Here is a free metering plug-in:
The more I mix, the more I know how important monitoring and metering is.
Totalyser: The all-in-one analysis toolThe most important application using a Spectral Analyser is the visualization of frequencies and levels found in music or speech. What you see is what your hear! The Analyser shows levels and frequencies even at the edge of the human ear's abilities. The visual display helps to train your ears, and avoids serious mistakes when mixing to the master tape. Usual studio monitors won't let you hear frequencies below 100 Hz. Simply look on the Analyser to see what's going on in the underground!
Reading the display is not easy for novices, because of the huge amount of information that it shows. But after some training you'll agree that this tool is a precious help in every day work.
More notes on Analysis of Music, Special Display Modes, Sound Measurements, Special Applications and Noise Signals can be found in the extensive online-help of Totalyser.
RME gives The Totalyser to us for free so if you've missed what its all about, this link is for you.
RME: Support TechInfo
Sharing the hybrid experience
Here is a free metering plug-in:
Excellent tutorial by Fab Dupont on metering and more. Its costs a few bucks but its well worth it.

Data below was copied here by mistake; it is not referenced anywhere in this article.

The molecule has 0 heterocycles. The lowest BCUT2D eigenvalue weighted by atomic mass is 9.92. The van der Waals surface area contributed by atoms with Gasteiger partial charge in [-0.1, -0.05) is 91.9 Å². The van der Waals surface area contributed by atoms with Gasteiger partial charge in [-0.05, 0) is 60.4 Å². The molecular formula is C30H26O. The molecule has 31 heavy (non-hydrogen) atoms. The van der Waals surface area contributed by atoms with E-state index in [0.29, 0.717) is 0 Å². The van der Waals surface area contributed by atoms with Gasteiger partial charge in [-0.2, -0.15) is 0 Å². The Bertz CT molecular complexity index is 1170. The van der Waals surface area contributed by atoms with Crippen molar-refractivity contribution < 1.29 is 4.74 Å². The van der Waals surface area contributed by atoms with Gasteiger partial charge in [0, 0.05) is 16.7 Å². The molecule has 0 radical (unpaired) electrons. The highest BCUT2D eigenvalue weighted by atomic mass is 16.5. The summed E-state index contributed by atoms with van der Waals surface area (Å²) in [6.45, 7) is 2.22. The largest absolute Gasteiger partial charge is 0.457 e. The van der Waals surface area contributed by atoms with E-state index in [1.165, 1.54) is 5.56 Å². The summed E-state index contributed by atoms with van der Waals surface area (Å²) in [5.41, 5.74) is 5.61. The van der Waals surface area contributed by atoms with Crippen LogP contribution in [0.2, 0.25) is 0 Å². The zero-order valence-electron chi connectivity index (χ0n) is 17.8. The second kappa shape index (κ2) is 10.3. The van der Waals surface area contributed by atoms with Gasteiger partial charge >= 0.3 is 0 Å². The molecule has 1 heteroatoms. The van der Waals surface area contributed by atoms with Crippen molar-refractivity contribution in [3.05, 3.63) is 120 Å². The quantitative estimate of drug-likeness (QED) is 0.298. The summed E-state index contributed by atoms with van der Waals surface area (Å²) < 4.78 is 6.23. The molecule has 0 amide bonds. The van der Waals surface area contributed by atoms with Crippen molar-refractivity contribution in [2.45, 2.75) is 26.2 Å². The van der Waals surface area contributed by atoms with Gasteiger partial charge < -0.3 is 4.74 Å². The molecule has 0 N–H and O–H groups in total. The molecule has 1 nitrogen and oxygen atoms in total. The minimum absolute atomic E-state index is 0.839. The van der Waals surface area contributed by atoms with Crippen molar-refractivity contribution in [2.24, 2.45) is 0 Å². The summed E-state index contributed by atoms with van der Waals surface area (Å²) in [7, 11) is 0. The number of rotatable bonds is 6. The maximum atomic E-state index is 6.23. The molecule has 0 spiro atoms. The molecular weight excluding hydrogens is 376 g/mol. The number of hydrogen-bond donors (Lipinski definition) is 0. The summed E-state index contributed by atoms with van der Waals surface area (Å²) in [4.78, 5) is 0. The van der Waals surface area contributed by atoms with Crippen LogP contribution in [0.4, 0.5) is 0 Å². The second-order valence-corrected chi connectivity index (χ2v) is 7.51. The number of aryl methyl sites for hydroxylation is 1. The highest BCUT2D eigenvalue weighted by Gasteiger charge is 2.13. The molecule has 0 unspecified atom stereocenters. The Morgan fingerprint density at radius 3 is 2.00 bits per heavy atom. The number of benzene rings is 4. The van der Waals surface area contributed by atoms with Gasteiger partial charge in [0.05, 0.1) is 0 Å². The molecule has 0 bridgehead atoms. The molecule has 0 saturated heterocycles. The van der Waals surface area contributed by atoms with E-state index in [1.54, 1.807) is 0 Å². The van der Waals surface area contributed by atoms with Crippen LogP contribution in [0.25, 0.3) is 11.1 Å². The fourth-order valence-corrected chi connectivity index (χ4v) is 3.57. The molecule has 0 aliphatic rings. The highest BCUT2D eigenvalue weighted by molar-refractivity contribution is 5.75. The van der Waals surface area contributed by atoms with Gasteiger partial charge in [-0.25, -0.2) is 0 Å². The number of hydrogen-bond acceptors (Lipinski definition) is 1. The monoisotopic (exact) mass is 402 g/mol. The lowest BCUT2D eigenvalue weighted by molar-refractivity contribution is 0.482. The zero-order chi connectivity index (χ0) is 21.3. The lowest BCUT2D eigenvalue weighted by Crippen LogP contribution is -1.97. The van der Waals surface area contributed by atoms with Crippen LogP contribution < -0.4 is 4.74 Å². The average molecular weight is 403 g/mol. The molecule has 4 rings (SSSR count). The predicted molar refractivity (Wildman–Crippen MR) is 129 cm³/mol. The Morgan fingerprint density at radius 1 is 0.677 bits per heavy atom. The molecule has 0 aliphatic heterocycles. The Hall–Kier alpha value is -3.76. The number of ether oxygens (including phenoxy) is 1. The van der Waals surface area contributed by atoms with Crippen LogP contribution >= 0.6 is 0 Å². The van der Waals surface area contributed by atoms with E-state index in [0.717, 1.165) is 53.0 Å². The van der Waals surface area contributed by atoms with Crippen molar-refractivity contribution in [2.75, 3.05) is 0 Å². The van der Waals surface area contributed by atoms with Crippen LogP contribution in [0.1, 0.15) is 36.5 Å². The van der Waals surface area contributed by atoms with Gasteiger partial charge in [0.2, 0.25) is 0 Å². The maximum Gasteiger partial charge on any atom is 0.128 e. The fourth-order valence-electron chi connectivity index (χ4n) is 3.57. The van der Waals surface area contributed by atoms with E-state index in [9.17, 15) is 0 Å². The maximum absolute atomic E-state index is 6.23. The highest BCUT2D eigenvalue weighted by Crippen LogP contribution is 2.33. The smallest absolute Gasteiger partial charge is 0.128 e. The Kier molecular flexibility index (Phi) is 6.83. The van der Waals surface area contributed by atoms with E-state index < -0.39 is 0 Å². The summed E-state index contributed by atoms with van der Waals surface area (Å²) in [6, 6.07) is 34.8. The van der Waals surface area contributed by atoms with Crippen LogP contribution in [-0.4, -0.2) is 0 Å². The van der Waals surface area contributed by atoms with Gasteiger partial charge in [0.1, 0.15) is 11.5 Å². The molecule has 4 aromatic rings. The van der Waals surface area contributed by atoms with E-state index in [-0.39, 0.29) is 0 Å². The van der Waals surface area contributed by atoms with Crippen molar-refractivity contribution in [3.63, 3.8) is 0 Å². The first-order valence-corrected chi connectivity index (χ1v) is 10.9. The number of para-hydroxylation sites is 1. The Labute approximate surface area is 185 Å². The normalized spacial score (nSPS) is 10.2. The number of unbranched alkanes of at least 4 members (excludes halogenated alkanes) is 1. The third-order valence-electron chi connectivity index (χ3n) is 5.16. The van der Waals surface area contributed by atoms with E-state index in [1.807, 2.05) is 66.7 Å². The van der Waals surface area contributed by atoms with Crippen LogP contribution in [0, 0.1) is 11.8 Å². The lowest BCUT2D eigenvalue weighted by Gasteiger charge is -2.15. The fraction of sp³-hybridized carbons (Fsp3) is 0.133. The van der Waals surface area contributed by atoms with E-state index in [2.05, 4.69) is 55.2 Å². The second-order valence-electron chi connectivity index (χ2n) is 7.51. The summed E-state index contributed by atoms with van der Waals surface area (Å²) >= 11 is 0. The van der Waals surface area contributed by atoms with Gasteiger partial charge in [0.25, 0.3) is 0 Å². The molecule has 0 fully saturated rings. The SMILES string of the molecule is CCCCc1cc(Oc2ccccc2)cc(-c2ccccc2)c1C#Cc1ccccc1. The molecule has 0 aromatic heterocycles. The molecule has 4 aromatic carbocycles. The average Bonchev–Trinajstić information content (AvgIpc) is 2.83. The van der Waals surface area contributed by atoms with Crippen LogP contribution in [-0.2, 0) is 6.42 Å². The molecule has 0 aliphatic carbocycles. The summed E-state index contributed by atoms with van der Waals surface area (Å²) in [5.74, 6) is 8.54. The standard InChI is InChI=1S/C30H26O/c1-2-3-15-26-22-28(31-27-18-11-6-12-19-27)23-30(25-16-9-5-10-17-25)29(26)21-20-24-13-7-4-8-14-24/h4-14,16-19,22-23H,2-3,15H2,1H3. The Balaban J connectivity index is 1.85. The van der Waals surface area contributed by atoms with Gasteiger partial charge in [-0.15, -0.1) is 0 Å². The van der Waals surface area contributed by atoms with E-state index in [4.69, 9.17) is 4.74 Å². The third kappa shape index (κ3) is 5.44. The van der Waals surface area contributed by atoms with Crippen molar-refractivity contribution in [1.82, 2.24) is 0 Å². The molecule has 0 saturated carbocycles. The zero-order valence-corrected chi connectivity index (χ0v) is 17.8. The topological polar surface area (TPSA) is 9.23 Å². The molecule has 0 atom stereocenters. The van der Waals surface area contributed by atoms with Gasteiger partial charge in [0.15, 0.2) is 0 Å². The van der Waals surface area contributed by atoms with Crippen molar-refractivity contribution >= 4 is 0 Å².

Recording Levels - PUREMIX
The issue with the visualization is when some engineer decides that the whole spectrum needs to be utilized at all times like that so called "mastering engineer" that we threw out of here a couple years ago. If the analyzer looks like brick then it isn't going to necessarily sound good. Of course this is just my opinion.
Computers and DAW Pro Audio Forums Moderator
Pro Horn player & Piano Technician
Kranking out Kopprasch since 1977
Audition has this feature built into it's mastering tools. I do utilize some of the generated information especially when combined with the phase display.
Well, its a good opinion John and one I definitely am much more aware of now than I was last year. Thanks to you indeed!
I never did follow that thread, was that part of the JP22 thread?
I use my meters to stay around -18dBFS and/or 0dBVU so the transients have plenty of room. I never used to but do now no matter what style of music.
But the world of Rock and Roll and Electronic music is so different when it comes to preserving the transients eh? The transients are valued less and actually get in the way. In fact with my experience, a snare designed for a lot of Pop music works better brick walled than one with all the transients unscathed.
If I am mixing a pop track and don't take those transients out of a snare, I will never get a pop sound and the track will never make the cut or grab the attention of the pop ear. You would have to turn the snare completely down in order for it to work and get any level out of it.
I definitely think everyone should spend time recording classical music. It is a serious reality check on transients and very educational.
The loudness war is forcing us to do terrible things to audio but on the other side of the coin, its part of our current sound, thus why the Transient Designer is such a useful tool.